All photographs by Austin Anthony.
Joel Hicks doesn’t think he’s the last peanut farmer in Love County, Oklahoma, but he’s definitely the only one in 2022. The 78-year-old’s 75 acres of Florunners make up the entirety of a crop that once took up over 5,000 acres in the county that sits atop the Red River bordering Texas.
Hicks says the number of peanut farmers has been dwindling since the 2002 Farm Bill removed price supports for peanuts. Anthony Reed, Hicks’ compatriot on the Oklahoma Peanut Commission, gave his own reasons:
“There are plenty of reasons, starting with the drought,” he told the Marietta Monitor. “And then the high prices for fuel, fertilizer, and chemicals.”
The drought has been significant. According to the U.S. Drought Monitor this year’s September was the 6th driest in the last 128 years in Love County. The county exists in a zone of Severe Drought, with portions of the county in Extreme Drought. Hicks has watered his peanut crop 13 times this year at 1 and a half inches of water each time. He says he can’t remember a year where he did it more than 8.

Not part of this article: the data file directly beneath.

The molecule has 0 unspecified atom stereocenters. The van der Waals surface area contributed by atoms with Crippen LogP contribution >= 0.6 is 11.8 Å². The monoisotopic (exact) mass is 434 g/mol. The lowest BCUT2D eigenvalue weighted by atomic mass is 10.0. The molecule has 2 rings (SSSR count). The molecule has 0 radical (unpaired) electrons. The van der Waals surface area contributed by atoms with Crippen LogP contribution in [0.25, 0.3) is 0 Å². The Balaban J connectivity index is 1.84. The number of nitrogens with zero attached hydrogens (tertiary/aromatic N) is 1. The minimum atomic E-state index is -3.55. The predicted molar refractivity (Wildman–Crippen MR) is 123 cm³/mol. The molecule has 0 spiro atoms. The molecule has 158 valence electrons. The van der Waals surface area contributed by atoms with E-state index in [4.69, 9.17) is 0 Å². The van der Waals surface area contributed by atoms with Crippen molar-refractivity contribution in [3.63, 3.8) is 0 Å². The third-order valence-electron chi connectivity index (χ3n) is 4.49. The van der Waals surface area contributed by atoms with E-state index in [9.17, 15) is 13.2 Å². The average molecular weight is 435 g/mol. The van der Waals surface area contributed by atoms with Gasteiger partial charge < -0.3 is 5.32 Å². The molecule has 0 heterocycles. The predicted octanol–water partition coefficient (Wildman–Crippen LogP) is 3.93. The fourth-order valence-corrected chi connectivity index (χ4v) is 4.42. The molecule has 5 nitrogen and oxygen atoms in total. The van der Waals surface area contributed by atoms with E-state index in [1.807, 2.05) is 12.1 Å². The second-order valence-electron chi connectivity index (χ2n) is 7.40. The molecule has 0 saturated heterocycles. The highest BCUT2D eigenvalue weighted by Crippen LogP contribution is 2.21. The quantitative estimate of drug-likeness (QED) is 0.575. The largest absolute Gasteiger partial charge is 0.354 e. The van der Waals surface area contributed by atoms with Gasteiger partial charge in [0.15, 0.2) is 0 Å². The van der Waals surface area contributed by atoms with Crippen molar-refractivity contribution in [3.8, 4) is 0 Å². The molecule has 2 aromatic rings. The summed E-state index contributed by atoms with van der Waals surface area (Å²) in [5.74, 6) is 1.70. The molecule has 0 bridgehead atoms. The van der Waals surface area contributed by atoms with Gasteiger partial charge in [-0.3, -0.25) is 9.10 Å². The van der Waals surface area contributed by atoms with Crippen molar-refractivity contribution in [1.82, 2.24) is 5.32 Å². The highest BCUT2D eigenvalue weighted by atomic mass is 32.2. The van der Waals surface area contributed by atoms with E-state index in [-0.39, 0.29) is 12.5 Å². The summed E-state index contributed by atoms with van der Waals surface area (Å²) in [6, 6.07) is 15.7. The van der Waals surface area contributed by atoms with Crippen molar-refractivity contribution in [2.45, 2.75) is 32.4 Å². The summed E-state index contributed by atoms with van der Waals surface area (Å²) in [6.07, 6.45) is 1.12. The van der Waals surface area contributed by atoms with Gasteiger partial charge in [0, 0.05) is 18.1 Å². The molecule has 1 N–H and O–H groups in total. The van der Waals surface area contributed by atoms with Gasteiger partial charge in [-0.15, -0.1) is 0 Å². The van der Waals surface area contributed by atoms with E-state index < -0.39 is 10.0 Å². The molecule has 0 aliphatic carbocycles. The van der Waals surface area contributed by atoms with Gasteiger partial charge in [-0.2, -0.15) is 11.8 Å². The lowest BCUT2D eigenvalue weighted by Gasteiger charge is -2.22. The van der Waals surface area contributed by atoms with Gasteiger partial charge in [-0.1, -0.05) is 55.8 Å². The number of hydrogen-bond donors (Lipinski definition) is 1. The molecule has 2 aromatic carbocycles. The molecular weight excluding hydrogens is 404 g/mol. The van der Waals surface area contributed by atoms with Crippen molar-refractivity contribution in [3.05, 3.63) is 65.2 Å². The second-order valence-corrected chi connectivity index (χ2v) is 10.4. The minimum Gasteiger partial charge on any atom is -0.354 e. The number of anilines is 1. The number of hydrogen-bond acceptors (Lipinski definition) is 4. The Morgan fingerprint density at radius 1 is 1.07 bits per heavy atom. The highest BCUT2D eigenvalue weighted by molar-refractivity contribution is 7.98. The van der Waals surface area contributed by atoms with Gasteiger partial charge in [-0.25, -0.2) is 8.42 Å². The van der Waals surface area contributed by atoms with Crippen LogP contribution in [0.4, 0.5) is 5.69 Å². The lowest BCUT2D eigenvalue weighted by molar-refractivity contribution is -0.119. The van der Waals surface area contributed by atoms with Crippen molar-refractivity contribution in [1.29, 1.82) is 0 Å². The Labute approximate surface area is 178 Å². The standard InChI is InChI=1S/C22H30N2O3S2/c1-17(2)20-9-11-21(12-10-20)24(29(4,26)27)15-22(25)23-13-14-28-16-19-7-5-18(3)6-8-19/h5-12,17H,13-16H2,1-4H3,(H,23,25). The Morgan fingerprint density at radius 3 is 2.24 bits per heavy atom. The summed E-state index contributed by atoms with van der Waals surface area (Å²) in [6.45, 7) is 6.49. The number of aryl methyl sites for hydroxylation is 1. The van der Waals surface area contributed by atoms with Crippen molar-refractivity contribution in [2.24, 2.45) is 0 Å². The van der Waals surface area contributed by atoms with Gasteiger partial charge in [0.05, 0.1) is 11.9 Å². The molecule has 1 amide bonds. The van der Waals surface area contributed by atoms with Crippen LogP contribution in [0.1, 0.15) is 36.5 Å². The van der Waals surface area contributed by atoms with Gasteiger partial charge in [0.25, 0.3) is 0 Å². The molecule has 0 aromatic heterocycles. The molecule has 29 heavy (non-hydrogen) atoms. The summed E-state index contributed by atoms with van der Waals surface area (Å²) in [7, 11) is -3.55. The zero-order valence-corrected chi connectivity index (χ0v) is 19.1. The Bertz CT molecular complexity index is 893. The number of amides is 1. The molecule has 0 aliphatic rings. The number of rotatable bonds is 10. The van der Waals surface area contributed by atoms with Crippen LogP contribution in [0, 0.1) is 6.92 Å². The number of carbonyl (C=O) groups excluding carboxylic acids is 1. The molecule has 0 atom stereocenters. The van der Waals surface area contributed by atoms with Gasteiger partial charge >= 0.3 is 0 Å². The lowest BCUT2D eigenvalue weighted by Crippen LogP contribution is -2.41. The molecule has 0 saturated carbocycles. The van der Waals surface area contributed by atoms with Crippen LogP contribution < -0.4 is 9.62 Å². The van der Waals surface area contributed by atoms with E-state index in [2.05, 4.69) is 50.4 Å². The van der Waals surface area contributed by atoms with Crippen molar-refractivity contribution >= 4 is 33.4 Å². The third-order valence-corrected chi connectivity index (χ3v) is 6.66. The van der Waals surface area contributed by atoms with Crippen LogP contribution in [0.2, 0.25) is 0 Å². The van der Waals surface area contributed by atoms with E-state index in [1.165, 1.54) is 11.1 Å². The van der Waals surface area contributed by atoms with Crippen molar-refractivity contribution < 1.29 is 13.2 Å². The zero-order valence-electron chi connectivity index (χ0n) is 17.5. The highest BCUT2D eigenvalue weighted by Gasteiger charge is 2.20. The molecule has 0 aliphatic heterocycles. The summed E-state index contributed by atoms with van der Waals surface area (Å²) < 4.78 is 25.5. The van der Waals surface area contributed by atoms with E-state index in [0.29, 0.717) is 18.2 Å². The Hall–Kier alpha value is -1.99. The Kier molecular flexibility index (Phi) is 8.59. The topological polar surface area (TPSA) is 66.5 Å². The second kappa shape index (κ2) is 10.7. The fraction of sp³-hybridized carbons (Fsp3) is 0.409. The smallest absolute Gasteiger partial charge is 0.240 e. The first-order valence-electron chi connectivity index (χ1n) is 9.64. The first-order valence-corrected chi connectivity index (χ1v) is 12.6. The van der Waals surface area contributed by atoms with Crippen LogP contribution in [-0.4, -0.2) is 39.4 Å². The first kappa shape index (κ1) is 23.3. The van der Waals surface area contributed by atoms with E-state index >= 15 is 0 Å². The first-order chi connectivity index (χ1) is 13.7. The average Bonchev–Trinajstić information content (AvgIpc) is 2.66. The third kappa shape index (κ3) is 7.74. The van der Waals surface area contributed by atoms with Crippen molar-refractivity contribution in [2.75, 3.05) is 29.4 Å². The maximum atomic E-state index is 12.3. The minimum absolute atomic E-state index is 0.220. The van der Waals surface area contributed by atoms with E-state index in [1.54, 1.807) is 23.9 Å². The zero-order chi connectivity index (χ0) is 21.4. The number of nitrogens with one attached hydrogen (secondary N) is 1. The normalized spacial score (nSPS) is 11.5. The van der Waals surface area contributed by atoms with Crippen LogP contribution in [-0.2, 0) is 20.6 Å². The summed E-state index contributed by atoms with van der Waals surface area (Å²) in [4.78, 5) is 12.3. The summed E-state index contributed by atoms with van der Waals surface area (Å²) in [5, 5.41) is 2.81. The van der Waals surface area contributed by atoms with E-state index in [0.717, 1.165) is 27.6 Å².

“He sure picked a good year to take a break,” said Hicks of Reed’s decision not to plant this year.
Hicks also farms pecans and cattle, but says peanuts bring him the most joy. In the corner of his home office is a dusty collection of accolades for peanut farming. One stands over 3 feet tall with a 6 inch gold painted peanut adorning the top, awarded for his 1993 harvest.
The awards stop coming some time in the 2000s, but Hicks keeps farming peanuts. The challenge of growing them and the reward of success keeps him going.
“Peanuts are a really sensitive crop,” Hicks says. “They’re easy to be destroyed.”